House Speaker Perzel presents $1.5M for cancer research
Antonio Giordano, president of the Sbarro Health Research Organization and director of the Sbarro Institute (left), shakes hands with state House Speaker John M. Perzel after receiving a $1.5 million gift toward cancer research.
State House Speaker John M. Perzel (R-Philadelphia) visited Temple on Feb. 2 to present $1.5 million to the Sbarro Health Research Organization, which will help fund lung, ovarian and breast cancer research programs in the Sbarro Institute for Cancer Research and Molecular Medicine in the College of Science and Technology.
“I want to truly thank Speaker Perzel,” said Antonio Giordano, president of SHRO and director of the Sbarro Institute, as he welcomed Perzel to the institute, located on the third floor of the Biology-Life Sciences Building.
“His past contributions to our program over the past year have been vital in the growth of the Sbarro Health Research Organization.
“SHRO, through Speaker Perzel, has doubled its productivity,” added Giordano, who is also director of Temple’s Center for Biotechnology. “We were able to generate five new technologies that will lead to new methods to diagnose lung and ovarian cancer, and to speed up our translation of this work into clinical studies.”
Giordano said many oncologists are reluctant to work on lung cancer research in part because the disease is so difficult to diagnose.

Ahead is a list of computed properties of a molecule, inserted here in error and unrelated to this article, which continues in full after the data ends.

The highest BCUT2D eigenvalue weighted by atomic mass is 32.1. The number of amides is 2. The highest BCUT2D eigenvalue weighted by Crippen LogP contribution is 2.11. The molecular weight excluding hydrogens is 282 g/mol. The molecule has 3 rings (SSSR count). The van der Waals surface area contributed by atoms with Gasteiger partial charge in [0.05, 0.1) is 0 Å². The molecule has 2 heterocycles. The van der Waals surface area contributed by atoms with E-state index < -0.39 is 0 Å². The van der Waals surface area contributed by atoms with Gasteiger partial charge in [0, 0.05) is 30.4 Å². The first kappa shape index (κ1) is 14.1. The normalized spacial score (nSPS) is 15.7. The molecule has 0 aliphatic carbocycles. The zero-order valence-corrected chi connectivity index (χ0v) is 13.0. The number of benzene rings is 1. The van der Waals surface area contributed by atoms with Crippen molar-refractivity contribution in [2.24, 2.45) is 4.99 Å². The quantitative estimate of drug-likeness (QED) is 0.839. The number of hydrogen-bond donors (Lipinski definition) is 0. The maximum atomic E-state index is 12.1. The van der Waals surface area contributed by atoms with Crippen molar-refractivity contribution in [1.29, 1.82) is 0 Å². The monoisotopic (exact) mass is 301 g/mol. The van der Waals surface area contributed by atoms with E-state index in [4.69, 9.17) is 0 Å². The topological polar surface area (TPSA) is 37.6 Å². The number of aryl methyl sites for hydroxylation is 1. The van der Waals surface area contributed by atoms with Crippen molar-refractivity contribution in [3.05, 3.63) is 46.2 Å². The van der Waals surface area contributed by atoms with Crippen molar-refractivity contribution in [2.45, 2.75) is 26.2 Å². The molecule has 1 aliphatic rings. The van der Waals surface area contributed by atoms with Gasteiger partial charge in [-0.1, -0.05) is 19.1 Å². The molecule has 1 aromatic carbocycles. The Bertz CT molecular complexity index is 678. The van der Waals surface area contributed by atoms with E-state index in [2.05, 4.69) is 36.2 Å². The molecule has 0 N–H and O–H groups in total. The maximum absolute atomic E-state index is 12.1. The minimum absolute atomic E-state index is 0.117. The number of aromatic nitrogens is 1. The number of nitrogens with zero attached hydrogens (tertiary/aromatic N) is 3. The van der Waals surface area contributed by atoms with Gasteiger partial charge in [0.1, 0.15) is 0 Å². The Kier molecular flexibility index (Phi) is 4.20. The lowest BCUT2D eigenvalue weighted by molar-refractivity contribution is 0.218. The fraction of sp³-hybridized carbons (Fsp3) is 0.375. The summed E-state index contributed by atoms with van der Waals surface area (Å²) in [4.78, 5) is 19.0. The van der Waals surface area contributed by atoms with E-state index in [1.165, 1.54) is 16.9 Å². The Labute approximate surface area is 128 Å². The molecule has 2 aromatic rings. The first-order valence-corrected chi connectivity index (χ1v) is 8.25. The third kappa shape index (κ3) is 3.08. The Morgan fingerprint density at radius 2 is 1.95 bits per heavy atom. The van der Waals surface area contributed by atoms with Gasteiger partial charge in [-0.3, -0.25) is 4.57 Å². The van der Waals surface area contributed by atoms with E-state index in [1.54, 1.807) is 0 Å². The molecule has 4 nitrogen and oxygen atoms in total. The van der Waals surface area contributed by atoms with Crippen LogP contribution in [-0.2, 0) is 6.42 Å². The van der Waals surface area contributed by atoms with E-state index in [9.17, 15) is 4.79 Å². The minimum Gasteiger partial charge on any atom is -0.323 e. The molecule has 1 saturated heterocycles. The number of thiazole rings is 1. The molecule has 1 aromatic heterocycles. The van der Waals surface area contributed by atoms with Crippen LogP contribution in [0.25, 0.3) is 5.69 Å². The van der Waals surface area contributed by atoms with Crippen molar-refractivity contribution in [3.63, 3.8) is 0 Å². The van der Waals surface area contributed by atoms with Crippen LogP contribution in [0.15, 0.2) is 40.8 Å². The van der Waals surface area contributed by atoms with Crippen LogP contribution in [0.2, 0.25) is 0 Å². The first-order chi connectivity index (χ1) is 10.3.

“We have undertaken this research to challenge ourselves,” he said. “And we are performing more and more of this difficult research with the help of Speaker Perzel.”
“When my wife and I went on vacation to Italy last summer, we had the opportunity to visit the SHRO labs in Siena and to view the remarkable the work you are doing,” Perzel said in making the presentation to Giordano. “I was impressed with everything I saw there.
“Our visit gave me a good understanding of your work,” Perzel added. “After seeing the labs, I was proud to be able to help your research.”
After the presentation, Perzel toured the Sbarro Institute with Giordano and Kenneth Soprano, vice president for research and graduate studies. Perzel was shown examples of how introducing Rb2/p130, a tumor-suppressing gene discovered by Giordano in the early 1990s, into cancer cells results in a dramatic reduction in size of tumors.
“I certainly want to thank the speaker for his generosity on behalf of the entire University,” Soprano said. “Although the gift is to the Sbarro Health Research Organization, a great deal of it will be used to enhance the research experience here at Temple.”
Soprano talked with Perzel about additional funding that Temple receives from the state of Pennsylvania in support of research, including between $2 million and $2.5 million a year from the tobacco settlement funds, which has used to fund approximately 80 projects at the University over the past four years.
“That tobacco settlement funding is really very critical in assisting researchers to generate preliminary data that they can use to go out and apply for additional funding from organizations like the National Institutes of Health, National Science Foundation and American Cancer Society,” he said.
The Sbarro Health Research Organization funds more than 200 scientists worldwide, with more than 50 involved in ongoing research projects in the Sbarro Institute at Temple.
- By Preston M. Moretz